The judgment states
On 23 July 2014, a judge of the trial division of this Court made an order striking out the appellant’s claim and statement of claim in proceeding number 4836/14. At the same time, the judge made an order dismissing an application by the appellant for orders in the nature of final relief of various kinds. His Honour also made orders for costs of the proceeding including the costs of the applications.
 The appellant appeals against all of those orders. It is convenient to start consideration of the appeal with the primary judge’s order to strike out of the claim and the statement of claim (“strike out order”). If that order was rightly made, it is unnecessary to consider the appeal from the dismissal of the appellant’s application for orders in the nature of final relief. The strike out order was made under the Court’s inherent power and pursuant to Uniform Civil Procedure Rules 1999 (Qld) (“UCPR”) r 171. The grounds for the order were that the claim is so obviously untenable that it could not possibly succeed, that it is manifestly groundless, that it is so manifestly faulty that it does not admit of argument and that it does not disclose a case.
 The claim was made against the “Queensland Police Service”. That is a nonexistent defendant. There is no legal entity known as the Queensland Police Service, even though s 2.1 of the Police Service Administration Act 1990 (Qld) (“PSA”) requires that a body of persons is to be maintained under the name and style “Queensland Police Service”. However, it may be that the appellant intended to bring the proceeding against a Commissioner of the Queensland Police Service. That is an office established by s 4.1 of the PSA. The holder of that office is responsible for the efficient and proper administration, management and functioning of the police service.1 The individual who holds the office may have been the target of the appellant’s claim, having regard to the contents of the statement of claim.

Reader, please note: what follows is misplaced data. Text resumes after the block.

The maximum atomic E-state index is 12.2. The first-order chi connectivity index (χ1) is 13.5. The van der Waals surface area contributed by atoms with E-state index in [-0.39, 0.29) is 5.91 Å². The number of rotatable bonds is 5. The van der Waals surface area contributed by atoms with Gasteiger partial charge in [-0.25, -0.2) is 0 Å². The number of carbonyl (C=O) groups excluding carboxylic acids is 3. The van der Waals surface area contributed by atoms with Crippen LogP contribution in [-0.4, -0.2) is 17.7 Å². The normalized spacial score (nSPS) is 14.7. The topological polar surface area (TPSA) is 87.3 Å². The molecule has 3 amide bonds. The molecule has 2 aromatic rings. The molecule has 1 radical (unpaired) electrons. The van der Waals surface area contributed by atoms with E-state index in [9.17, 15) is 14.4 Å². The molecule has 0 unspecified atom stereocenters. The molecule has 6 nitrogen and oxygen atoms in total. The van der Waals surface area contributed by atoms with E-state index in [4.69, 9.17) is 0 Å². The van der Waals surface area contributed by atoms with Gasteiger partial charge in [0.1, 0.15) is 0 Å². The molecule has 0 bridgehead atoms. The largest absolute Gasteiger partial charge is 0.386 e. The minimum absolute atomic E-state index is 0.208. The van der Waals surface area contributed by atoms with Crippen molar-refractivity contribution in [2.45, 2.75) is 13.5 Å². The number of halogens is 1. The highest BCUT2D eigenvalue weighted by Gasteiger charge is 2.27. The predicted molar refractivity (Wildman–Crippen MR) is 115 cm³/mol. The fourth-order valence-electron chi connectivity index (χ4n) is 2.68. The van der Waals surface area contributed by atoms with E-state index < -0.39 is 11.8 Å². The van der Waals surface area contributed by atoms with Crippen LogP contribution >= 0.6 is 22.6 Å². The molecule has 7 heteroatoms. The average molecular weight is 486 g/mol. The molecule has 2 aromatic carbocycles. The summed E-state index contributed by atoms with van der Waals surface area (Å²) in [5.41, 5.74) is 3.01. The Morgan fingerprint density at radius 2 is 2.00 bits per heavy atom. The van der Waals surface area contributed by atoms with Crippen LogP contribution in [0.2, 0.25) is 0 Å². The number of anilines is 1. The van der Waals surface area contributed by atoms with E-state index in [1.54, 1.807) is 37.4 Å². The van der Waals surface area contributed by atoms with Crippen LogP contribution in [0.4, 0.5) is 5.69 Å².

For reasons which will appear next, it is not really possible to say whether the claim was brought to vindicate a private right to damages for alleged breach of contract or allegedly suffered by the appellant as a result of a contravention of a provision of the Australian Consumer Law. So, it is also not possible to say who would be the proper defendant. Nevertheless, for the reasons which will also presently appear, it is unnecessary in the present circumstances to engage in further discussion as to the proper defendant.
 The claim filed sought extraordinary relief. By par 1, the appellant sought an order that the defendant make public apology utilising all major public media for the harm and distress caused by the defendant’s alleged unlawful conduct. By par 2, the appellant sought an order that the Court declare the Queensland Police Service to be a criminal organisation. By par 3, the appellant sought an order that the court make a recommendation that the people associated with the Queensland Police Service “be sent to re-education facilities where they will be subjected to hard physical labour…”. By par 4, the appellant sought an order that the defendant pay damages assessed as $10,000,000. There was an additional reservation of a right to claim interest and costs.